Winter’s sharpest bite in years moved past painful into life-threatening territory Tuesday, prompting officials throughout the Midwest to take extraordinary measures to protect the homeless and other vulnerable people from the bitter cold.
Temperatures plunged as low as minus 26 in North Dakota with wind chills as low as minus 62 in Minnesota. It was nearly that cold in Wisconsin and Illinois. Governors in Wisconsin, Illinois and Michigan declared emergencies as the worst of the cold threatened on Wednesday.
The bitter cold is the result of a split in the polar vortex that allowed temperatures to plunge much further south in North America than normal.
CBS Chicago reports:
In addition to the usual dress in layers and cover your mouth warnings, the NWS in Des Moines said, “to protect your lungs from severely cold air, avoid taking deep breaths; minimize talking.”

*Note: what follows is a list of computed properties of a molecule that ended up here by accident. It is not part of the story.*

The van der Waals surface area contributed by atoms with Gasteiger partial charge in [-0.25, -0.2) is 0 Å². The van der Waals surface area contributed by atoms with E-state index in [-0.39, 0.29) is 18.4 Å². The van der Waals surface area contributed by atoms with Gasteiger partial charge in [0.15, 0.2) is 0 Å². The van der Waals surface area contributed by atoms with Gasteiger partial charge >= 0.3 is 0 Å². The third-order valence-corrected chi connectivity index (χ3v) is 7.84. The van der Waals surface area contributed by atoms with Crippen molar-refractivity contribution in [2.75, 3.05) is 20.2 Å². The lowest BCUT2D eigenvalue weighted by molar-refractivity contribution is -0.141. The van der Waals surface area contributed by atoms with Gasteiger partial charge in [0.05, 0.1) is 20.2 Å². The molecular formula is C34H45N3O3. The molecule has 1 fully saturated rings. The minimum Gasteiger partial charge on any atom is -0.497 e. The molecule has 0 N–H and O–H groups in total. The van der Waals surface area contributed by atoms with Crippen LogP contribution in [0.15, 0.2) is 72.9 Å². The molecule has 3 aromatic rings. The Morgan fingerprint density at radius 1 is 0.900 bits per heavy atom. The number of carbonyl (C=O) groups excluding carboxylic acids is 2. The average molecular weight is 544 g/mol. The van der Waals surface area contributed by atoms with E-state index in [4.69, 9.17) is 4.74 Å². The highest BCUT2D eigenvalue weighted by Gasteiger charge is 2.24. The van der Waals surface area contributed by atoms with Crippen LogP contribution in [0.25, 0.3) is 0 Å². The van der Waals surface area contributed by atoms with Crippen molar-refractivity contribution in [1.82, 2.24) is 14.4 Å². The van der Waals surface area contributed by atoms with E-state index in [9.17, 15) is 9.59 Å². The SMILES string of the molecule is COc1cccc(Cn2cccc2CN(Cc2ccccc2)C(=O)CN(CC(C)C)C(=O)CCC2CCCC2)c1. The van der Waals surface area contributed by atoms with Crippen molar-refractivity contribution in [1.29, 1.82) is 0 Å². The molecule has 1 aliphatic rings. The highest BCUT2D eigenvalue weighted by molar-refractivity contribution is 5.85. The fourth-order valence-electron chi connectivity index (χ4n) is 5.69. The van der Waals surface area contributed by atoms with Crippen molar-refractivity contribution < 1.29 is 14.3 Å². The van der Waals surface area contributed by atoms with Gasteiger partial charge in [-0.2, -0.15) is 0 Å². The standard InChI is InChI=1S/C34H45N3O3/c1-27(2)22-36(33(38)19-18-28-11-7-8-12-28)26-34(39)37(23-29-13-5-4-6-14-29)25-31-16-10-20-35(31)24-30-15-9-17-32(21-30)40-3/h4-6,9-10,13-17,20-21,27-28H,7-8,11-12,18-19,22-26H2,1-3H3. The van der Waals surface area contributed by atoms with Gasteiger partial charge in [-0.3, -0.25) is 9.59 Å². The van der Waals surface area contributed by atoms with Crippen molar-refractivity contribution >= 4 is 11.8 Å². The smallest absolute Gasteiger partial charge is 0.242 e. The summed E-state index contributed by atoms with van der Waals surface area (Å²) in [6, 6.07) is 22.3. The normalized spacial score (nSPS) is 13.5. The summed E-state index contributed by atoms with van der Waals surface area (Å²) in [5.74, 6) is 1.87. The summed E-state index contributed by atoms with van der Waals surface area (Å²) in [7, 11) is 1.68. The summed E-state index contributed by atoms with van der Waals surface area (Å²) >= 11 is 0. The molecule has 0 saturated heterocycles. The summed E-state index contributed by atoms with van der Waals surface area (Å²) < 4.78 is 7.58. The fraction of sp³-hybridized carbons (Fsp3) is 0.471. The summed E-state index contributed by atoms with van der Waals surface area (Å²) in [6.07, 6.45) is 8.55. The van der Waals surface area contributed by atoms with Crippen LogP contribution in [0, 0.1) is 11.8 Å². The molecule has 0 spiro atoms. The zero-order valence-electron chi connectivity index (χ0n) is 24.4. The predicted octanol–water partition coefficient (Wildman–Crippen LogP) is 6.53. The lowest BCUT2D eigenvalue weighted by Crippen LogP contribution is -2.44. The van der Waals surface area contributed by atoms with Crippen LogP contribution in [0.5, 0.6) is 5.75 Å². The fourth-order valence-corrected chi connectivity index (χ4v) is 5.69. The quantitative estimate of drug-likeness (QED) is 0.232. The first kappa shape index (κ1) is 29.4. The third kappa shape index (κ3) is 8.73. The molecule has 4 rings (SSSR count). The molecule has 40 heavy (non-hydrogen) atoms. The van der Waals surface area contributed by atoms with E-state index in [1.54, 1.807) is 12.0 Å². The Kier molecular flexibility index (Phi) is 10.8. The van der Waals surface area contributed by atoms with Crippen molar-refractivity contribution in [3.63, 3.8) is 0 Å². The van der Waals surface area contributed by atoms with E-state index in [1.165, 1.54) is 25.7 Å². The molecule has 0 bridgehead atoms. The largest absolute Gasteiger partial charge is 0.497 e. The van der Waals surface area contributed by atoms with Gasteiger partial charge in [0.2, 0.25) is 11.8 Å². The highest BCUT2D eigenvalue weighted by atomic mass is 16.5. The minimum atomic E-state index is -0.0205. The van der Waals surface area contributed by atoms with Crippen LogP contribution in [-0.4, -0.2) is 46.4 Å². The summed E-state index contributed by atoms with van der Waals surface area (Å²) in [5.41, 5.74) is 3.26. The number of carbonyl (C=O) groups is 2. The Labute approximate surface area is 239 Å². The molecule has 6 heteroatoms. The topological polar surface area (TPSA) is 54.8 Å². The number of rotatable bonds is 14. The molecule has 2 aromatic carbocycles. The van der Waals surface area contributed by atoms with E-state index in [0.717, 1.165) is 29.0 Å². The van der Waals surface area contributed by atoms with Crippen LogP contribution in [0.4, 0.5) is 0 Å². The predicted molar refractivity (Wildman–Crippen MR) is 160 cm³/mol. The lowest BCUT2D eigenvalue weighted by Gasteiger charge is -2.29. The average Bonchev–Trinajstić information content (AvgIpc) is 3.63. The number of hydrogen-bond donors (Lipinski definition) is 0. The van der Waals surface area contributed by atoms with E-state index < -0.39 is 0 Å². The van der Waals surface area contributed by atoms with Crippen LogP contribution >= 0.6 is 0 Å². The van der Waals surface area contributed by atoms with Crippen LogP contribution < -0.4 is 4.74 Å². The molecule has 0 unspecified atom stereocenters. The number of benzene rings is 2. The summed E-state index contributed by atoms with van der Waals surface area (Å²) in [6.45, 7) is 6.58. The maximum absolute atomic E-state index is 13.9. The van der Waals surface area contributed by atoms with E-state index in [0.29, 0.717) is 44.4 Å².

A wind chill advisory is in effect until 6 p.m. Tuesday, followed by a wind chill warning through noon Thursday, as temperatures are expected to reach as low as 23 below zero Tuesday night into Wednesday morning, with wind chills ranging from 30 to 55 below.
At least four deaths were linked to the weather system, including a man struck and killed by a snow plow in the Chicago area, a young couple whose SUV struck another on a snowy road in northern Indiana and a Milwaukee man found frozen to death in a garage.
Officials in large Midwestern cities including Minneapolis, Milwaukee, Chicago and Detroit were desperately trying to get the homeless off the streets.
Minneapolis charitable groups that operate warming places and shelters expanded hours and capacity, and ambulance crews handled all outside calls as being potentially life-threatening, according to Hennepin County Emergency Management Director Eric Waage. MetroTransit said it wouldn’t remove people from buses if they were riding them simply to stay warm, and weren’t being disruptive.